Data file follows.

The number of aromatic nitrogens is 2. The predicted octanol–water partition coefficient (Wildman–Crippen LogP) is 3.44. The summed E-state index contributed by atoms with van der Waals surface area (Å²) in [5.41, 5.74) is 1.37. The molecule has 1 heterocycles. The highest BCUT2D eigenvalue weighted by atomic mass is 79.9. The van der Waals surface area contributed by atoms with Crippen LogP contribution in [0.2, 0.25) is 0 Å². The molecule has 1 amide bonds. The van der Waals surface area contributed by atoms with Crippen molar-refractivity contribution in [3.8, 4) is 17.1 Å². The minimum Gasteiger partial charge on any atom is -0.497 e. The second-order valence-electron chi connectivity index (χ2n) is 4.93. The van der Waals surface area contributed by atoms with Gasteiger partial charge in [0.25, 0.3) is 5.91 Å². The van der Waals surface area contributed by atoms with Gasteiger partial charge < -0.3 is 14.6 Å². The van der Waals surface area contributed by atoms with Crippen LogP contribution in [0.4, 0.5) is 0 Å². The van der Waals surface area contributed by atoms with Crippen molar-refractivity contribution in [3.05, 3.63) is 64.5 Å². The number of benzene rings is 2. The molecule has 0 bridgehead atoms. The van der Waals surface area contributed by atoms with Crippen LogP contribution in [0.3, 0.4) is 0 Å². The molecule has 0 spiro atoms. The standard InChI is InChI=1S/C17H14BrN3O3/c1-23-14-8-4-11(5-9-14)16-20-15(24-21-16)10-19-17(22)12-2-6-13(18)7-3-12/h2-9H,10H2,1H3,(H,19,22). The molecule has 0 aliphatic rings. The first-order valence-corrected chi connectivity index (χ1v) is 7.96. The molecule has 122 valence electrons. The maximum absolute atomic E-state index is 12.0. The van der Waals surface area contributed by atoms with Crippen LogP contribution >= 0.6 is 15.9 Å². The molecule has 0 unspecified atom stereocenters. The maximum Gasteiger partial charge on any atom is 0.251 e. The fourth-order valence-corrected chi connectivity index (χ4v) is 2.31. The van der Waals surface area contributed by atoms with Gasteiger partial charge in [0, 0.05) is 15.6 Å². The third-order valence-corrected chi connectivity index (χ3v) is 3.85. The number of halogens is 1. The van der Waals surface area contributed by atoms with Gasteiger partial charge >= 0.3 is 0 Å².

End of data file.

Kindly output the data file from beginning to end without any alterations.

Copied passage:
The number of aromatic nitrogens is 2. The predicted octanol–water partition coefficient (Wildman–Crippen LogP) is 3.44. The summed E-state index contributed by atoms with van der Waals surface area (Å²) in [5.41, 5.74) is 1.37. The molecule has 1 heterocycles. The highest BCUT2D eigenvalue weighted by atomic mass is 79.9. The van der Waals surface area contributed by atoms with Crippen LogP contribution in [0.2, 0.25) is 0 Å². The molecule has 1 amide bonds. The van der Waals surface area contributed by atoms with Crippen molar-refractivity contribution in [3.8, 4) is 17.1 Å². The minimum Gasteiger partial charge on any atom is -0.497 e. The second-order valence-electron chi connectivity index (χ2n) is 4.93. The van der Waals surface area contributed by atoms with Gasteiger partial charge in [0.25, 0.3) is 5.91 Å². The van der Waals surface area contributed by atoms with Gasteiger partial charge < -0.3 is 14.6 Å². The van der Waals surface area contributed by atoms with Crippen LogP contribution in [0.4, 0.5) is 0 Å². The van der Waals surface area contributed by atoms with Crippen molar-refractivity contribution in [3.05, 3.63) is 64.5 Å². The number of benzene rings is 2. The molecule has 0 bridgehead atoms. The van der Waals surface area contributed by atoms with Crippen LogP contribution in [0.3, 0.4) is 0 Å². The molecule has 0 spiro atoms. The standard InChI is InChI=1S/C17H14BrN3O3/c1-23-14-8-4-11(5-9-14)16-20-15(24-21-16)10-19-17(22)12-2-6-13(18)7-3-12/h2-9H,10H2,1H3,(H,19,22). The molecule has 0 aliphatic rings. The first-order valence-corrected chi connectivity index (χ1v) is 7.96. The molecule has 122 valence electrons. The maximum absolute atomic E-state index is 12.0. The van der Waals surface area contributed by atoms with Crippen LogP contribution >= 0.6 is 15.9 Å². The molecule has 0 unspecified atom stereocenters. The maximum Gasteiger partial charge on any atom is 0.251 e. The fourth-order valence-corrected chi connectivity index (χ4v) is 2.31. The van der Waals surface area contributed by atoms with Gasteiger partial charge in [0, 0.05) is 15.6 Å². The third-order valence-corrected chi connectivity index (χ3v) is 3.85. The number of halogens is 1. The van der Waals surface area contributed by atoms with Gasteiger partial charge >= 0.3 is 0 Å².